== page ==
Wednesday, September 19, 2012

Family Medicine: God, Please Help Us

The patient sobbed and winced, accurately showing the misery of an untenable relationship violence trap.  The Family Doctor listened, and listened and listened.  No medical therapy could lift the patient back to a "human" from their sub-human prison.

"It's not your fault," the doctor pleaded, "It's not your fault."

He listened as the patient repeated an endless spewing of misery.  The tightness in his chest and upper body echoed the tension in the patient's story.  He allowed his brain to settle into the background, empty of solutions for this human suffering that was pulling him into a pit of despair. No strategy for temporary resolution allowed her to move forward intact.

The clinical decision making skills, insightful differential diagnostic abilities, awareness of clinical guidelines paled in comparison to the patient's need.

"God help her," he prayed silently.  "And help me."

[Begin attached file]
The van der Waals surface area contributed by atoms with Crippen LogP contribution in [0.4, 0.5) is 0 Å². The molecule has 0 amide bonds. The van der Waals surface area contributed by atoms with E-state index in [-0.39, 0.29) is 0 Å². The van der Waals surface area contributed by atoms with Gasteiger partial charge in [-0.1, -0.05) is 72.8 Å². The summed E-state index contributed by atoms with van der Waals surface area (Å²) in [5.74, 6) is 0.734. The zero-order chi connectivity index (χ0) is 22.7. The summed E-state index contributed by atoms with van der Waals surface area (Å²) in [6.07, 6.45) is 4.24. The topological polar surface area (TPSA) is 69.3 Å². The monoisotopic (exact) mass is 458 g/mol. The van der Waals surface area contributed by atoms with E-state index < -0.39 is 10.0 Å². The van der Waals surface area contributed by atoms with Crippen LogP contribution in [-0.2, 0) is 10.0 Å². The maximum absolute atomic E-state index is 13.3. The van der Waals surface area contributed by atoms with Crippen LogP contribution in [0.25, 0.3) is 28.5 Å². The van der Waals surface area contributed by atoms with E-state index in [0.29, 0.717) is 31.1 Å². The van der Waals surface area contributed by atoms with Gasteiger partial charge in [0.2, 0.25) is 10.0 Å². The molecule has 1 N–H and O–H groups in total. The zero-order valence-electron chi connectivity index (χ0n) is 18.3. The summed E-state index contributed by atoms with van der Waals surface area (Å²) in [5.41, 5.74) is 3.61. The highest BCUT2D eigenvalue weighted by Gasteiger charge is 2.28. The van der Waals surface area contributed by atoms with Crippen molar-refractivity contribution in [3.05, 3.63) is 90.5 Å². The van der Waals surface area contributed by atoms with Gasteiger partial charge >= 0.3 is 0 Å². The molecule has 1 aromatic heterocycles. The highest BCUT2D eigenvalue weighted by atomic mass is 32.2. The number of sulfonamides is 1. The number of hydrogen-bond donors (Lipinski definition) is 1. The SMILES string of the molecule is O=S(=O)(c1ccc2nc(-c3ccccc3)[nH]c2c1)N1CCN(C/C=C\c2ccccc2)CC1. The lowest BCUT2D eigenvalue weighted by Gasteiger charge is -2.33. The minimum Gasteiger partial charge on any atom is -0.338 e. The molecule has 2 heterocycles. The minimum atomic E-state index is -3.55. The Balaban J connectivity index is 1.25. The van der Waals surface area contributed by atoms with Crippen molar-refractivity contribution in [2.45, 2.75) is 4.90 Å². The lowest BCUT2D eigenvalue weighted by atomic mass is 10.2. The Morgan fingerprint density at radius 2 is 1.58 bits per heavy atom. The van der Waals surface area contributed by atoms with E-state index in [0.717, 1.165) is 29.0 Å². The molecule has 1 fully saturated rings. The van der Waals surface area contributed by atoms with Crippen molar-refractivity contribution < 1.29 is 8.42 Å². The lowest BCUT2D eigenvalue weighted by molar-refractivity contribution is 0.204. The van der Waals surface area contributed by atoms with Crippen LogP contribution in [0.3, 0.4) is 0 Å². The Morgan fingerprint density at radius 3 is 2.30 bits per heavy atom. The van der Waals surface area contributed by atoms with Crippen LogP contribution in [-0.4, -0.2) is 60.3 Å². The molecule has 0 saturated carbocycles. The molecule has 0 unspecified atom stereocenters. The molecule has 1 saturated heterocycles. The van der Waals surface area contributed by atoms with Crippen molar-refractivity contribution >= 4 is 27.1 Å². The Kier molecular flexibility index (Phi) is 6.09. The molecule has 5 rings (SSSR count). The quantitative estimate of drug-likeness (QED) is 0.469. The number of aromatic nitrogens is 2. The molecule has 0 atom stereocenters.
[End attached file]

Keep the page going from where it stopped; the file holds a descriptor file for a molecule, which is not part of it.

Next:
He listened some more.  He waited for Heart to arrive.  Brain could think, but Heart had to connect energetically to Heart.  A transfusion of God's Grace calmed the doctor's Heart into caring mode which linked to the patient's wounded Heart and decompressed some of the tension in the room.  The nearness to death from loss of humanity faded just enough to let the tiniest ray of hope arrive.

"Thank you, God," He thought.

He offered a temporizing medical strategy that may allow a calmer review of options tomorrow.  The patient had enough energy and humanity to agree that another visit tomorrow would be OK with her.

He walked into his office, felt a surge of human emptiness draining him acutely and intensely of emotion.  Back from the abyss of human suffering, he cried.

1 comment:

  1. Protecting the human-patient dyad is undoubtedly the most important thing that can be done in healthcare. When that is accomplished, resources, technology, and compensation can correctly align. What a heart wrenching post.